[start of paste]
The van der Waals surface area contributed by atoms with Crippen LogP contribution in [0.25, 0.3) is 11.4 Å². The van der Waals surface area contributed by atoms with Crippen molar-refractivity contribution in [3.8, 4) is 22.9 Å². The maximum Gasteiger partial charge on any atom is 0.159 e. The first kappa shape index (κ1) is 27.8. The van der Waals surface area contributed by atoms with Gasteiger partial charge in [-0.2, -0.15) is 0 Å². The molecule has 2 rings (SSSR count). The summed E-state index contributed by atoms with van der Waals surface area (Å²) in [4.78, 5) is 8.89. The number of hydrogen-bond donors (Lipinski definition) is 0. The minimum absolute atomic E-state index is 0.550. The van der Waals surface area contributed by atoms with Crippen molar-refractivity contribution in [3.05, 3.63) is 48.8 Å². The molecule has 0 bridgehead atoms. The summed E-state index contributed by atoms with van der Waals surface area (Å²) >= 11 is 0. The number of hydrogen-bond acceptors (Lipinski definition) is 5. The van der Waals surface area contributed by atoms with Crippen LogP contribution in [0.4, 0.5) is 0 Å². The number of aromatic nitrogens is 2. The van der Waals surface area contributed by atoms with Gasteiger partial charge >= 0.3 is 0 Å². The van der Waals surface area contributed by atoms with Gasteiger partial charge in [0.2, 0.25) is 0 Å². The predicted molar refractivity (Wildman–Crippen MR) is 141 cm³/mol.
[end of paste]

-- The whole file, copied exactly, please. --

The van der Waals surface area contributed by atoms with Crippen LogP contribution in [0.25, 0.3) is 11.4 Å². The van der Waals surface area contributed by atoms with Crippen molar-refractivity contribution in [3.8, 4) is 22.9 Å². The maximum Gasteiger partial charge on any atom is 0.159 e. The first kappa shape index (κ1) is 27.8. The van der Waals surface area contributed by atoms with Gasteiger partial charge in [-0.2, -0.15) is 0 Å². The molecule has 2 rings (SSSR count). The summed E-state index contributed by atoms with van der Waals surface area (Å²) in [4.78, 5) is 8.89. The number of hydrogen-bond donors (Lipinski definition) is 0. The minimum absolute atomic E-state index is 0.550. The van der Waals surface area contributed by atoms with Crippen molar-refractivity contribution in [3.05, 3.63) is 48.8 Å². The molecule has 0 bridgehead atoms. The summed E-state index contributed by atoms with van der Waals surface area (Å²) >= 11 is 0. The number of hydrogen-bond acceptors (Lipinski definition) is 5. The van der Waals surface area contributed by atoms with Crippen LogP contribution in [0.4, 0.5) is 0 Å². The number of aromatic nitrogens is 2. The van der Waals surface area contributed by atoms with Gasteiger partial charge >= 0.3 is 0 Å². The van der Waals surface area contributed by atoms with Gasteiger partial charge in [0.2, 0.25) is 0 Å². The predicted molar refractivity (Wildman–Crippen MR) is 141 cm³/mol.